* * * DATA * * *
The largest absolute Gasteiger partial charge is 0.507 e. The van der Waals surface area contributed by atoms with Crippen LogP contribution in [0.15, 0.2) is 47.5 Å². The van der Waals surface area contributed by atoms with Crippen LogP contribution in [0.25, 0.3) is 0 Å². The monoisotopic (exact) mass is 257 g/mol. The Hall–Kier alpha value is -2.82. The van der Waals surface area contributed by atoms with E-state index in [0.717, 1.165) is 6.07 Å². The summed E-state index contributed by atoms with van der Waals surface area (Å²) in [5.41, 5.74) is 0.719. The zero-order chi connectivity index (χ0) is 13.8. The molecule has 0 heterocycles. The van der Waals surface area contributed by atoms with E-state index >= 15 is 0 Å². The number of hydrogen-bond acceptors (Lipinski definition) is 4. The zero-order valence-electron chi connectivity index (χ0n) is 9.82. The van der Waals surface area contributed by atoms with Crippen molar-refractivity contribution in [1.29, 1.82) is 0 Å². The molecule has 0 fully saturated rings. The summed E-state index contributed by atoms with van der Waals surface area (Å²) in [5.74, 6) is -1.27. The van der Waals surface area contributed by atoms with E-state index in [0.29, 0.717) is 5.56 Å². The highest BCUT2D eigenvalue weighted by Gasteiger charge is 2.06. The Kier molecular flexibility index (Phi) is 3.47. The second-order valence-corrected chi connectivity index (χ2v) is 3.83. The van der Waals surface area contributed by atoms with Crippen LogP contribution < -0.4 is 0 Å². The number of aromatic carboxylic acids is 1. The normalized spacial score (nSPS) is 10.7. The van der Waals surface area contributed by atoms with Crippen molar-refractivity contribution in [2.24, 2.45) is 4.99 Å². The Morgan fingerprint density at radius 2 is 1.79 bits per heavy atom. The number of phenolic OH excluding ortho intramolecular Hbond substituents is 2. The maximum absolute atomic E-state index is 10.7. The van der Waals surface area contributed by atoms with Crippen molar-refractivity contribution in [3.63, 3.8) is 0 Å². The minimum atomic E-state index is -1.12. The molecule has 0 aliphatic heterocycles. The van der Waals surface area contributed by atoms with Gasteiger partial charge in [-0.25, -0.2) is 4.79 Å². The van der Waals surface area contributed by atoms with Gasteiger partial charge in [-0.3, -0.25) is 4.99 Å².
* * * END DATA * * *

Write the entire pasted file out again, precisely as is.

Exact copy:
The largest absolute Gasteiger partial charge is 0.507 e. The van der Waals surface area contributed by atoms with Crippen LogP contribution in [0.15, 0.2) is 47.5 Å². The van der Waals surface area contributed by atoms with Crippen LogP contribution in [0.25, 0.3) is 0 Å². The monoisotopic (exact) mass is 257 g/mol. The Hall–Kier alpha value is -2.82. The van der Waals surface area contributed by atoms with E-state index in [0.717, 1.165) is 6.07 Å². The summed E-state index contributed by atoms with van der Waals surface area (Å²) in [5.41, 5.74) is 0.719. The zero-order chi connectivity index (χ0) is 13.8. The molecule has 0 heterocycles. The van der Waals surface area contributed by atoms with E-state index >= 15 is 0 Å². The number of hydrogen-bond acceptors (Lipinski definition) is 4. The zero-order valence-electron chi connectivity index (χ0n) is 9.82. The van der Waals surface area contributed by atoms with Crippen molar-refractivity contribution in [1.29, 1.82) is 0 Å². The molecule has 0 fully saturated rings. The summed E-state index contributed by atoms with van der Waals surface area (Å²) in [5.74, 6) is -1.27. The van der Waals surface area contributed by atoms with E-state index in [0.29, 0.717) is 5.56 Å². The highest BCUT2D eigenvalue weighted by Gasteiger charge is 2.06. The Kier molecular flexibility index (Phi) is 3.47. The second-order valence-corrected chi connectivity index (χ2v) is 3.83. The van der Waals surface area contributed by atoms with Crippen LogP contribution < -0.4 is 0 Å². The number of aromatic carboxylic acids is 1. The normalized spacial score (nSPS) is 10.7. The van der Waals surface area contributed by atoms with Crippen molar-refractivity contribution in [2.24, 2.45) is 4.99 Å². The Morgan fingerprint density at radius 2 is 1.79 bits per heavy atom. The number of phenolic OH excluding ortho intramolecular Hbond substituents is 2. The maximum absolute atomic E-state index is 10.7. The van der Waals surface area contributed by atoms with Crippen molar-refractivity contribution in [3.63, 3.8) is 0 Å². The minimum atomic E-state index is -1.12. The molecule has 0 aliphatic heterocycles. The van der Waals surface area contributed by atoms with Gasteiger partial charge in [-0.25, -0.2) is 4.79 Å². The van der Waals surface area contributed by atoms with Gasteiger partial charge in [-0.3, -0.25) is 4.99 Å².